You mean mobile dialup, right?

Just because you scored a girl once, doesn’t make you’re a stud, just because it’s theoretically possible to get broadband speeds on a modem from 3, O2 or Vodafone doesn’t mean you have a broadband connection. But why let the truth get in the way of a report from the telecoms poodle, right?

ComReg today said there are 222,330 mobile broadband connections in Ireland as of last quarter. Here’s something to try: Publish monthly results of speeds tests on their networks from various locations. See what happens.

Minister Eamon Ryan congratulates ComReg on a telecoms market in Ireland which collectively lies about what a broadband connection is. Heckuva job there Comregy. The Dept of Comms, ComReg and the telcos are never going to question each other when they’re all benefiting from not opening their books to see the real speeds of their services. I chatted to Minister Ryan before the Summer and put this to him and suggested he instruct ComReg to run monthly speeds tests on all the networks and publish the results. Until this happens I’m certainly not going to have any respect for these figures and the offices that tout them.

Dave sent this on and is just doing a Pavlov’s Dog test on me I think. 🙂

This isn’t Pavlov’s dog. It’s ComReg:
Apricot Miniature Poodle
Photo owned by charkesw (cc)

16 Responses to “You mean mobile dialup, right?”

  1. Ahh, the telecoms self-delusion continues. Wireless services have been touted as useful solutions (not always – trees are a problem apparently), as have the dongles.

    I’ve used both. My fixed-wireless broadband service was up and down like the bishop’s trousers. The connection speeds I get with my vodafone dongle are as erratic as a thing that is very erratic. On a good day, when no one else with a 3G phone or dongle is within 50 miles, I can get 1MB just about.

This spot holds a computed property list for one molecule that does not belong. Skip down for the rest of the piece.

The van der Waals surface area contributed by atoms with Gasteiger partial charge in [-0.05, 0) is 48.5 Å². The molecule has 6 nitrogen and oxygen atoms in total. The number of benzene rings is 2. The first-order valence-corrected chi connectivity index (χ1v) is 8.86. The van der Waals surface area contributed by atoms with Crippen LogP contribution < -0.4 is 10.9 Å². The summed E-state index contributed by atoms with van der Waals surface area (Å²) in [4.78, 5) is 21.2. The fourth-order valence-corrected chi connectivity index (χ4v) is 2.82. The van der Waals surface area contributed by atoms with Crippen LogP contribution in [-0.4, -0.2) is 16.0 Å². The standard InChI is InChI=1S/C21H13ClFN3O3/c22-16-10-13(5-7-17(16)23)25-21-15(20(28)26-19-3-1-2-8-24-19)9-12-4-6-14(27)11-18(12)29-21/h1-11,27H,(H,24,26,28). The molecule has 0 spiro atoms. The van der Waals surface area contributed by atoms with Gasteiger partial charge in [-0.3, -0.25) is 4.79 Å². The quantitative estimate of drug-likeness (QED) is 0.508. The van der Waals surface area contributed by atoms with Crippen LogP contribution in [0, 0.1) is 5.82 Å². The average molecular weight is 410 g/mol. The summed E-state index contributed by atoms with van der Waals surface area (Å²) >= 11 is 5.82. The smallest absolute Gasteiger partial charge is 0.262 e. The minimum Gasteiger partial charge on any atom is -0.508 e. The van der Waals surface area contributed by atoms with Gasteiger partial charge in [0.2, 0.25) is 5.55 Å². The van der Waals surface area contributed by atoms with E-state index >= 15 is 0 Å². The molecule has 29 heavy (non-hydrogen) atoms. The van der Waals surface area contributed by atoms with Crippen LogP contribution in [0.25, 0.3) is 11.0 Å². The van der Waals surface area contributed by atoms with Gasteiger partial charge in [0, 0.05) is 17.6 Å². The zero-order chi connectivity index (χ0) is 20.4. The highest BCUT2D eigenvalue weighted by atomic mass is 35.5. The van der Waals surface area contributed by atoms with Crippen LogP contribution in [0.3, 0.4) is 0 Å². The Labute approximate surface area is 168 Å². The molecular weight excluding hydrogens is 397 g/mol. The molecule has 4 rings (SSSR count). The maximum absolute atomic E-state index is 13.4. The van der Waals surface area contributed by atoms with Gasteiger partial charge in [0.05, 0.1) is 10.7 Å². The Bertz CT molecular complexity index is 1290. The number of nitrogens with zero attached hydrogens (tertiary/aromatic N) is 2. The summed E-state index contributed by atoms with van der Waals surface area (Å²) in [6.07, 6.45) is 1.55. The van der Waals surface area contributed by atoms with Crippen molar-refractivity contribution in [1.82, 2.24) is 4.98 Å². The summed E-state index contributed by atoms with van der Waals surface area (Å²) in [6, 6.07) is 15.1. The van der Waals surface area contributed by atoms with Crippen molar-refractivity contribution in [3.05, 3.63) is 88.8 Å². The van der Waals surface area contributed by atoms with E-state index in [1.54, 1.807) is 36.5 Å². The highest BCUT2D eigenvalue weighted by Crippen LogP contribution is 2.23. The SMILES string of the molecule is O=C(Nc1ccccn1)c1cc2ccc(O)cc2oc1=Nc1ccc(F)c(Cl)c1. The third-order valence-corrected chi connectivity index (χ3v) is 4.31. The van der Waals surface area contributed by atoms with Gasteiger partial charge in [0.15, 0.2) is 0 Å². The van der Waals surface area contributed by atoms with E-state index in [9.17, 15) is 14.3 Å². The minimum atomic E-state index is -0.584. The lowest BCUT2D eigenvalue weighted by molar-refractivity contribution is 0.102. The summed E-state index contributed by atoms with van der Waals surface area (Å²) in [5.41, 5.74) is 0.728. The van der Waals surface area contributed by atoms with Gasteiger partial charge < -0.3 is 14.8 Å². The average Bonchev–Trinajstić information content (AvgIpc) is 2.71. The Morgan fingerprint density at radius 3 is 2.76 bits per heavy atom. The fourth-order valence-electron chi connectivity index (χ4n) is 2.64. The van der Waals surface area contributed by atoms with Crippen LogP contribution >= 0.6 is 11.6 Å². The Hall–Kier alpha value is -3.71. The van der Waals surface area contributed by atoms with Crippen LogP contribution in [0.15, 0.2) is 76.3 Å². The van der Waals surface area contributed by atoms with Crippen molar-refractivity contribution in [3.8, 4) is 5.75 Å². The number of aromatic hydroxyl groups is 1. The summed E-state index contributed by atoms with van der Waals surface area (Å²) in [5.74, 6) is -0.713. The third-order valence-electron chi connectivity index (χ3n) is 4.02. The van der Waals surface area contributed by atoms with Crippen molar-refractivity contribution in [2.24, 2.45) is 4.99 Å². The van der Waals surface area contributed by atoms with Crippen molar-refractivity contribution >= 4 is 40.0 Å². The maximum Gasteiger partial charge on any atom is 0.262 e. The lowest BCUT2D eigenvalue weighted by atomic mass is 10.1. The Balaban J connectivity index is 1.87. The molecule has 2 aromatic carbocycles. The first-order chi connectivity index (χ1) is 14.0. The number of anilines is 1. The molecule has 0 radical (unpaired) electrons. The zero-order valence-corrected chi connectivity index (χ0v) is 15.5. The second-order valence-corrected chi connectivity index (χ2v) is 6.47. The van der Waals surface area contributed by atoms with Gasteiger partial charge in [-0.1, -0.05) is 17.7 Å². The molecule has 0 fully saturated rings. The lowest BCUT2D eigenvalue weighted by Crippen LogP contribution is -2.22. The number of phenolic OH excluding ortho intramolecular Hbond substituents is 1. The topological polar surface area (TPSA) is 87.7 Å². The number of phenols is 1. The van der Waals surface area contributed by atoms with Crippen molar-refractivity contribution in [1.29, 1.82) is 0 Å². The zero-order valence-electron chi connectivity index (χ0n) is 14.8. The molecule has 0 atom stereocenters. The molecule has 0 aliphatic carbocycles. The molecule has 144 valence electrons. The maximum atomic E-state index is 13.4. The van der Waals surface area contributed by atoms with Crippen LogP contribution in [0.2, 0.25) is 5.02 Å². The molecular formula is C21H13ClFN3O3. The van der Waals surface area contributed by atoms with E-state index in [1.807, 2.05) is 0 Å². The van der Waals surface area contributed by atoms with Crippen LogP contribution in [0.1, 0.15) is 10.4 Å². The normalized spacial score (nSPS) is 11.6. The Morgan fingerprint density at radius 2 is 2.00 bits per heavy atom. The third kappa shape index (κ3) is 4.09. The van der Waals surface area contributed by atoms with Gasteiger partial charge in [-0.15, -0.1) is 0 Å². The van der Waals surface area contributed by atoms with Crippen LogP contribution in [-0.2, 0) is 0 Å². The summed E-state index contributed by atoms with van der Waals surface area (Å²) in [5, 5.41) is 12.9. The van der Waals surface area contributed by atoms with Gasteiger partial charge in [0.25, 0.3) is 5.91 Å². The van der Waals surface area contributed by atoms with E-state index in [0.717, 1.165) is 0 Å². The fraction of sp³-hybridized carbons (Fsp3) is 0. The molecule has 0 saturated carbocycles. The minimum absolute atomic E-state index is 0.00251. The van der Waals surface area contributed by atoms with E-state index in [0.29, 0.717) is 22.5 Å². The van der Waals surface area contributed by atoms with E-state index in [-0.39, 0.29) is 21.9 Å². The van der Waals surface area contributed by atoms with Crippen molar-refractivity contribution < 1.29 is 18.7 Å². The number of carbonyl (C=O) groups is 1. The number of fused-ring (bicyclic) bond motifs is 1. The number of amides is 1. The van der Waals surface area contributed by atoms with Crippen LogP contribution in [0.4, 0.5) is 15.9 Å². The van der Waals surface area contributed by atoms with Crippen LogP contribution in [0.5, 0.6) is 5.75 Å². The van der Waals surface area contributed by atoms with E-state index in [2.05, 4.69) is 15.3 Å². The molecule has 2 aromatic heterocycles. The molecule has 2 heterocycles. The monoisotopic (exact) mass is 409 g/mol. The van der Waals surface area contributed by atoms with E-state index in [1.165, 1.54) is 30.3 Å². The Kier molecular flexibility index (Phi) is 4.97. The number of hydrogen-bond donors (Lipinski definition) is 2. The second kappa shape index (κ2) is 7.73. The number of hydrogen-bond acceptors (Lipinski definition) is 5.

One question I would ask is how many of the people with dongles have them as an addition to their normal broadband service as a back-up or to use when travelling. When you spend 2.5hrs a day each way on the train, being able to get online while travelling allows you to stay productive (after a fashion). And then the second question is what is the average connection speed from different locations.

    Reminds me of Monty Python and the Holy Grail. What is the average airspeed of a laden swallow?

  2. The Three dongle isn’t actually that bad, considering cost and convenience. Very handy for traveling, of course, but I used it as my primary connection for a while, and it really wasn’t horrible.

    Surprisingly low latency, too; on a good day, less than 100ms.

  3. (By the way, speeds of between 200kbits and 3mbits (though only on Sunday nights) in Christchurch. Better in rural areas.)

  4. Mike says:

    Streaming video comes to a shuttering halt in the evenings..some connection speed

  5. Aidan says:

    Is that a an African swallow or a European swallow?

  6. Evert Bopp says:

    It’s similar to stats showing all households connected to an upgraded exchange as “broadband enabled”….

  7. Gamma Goblin says: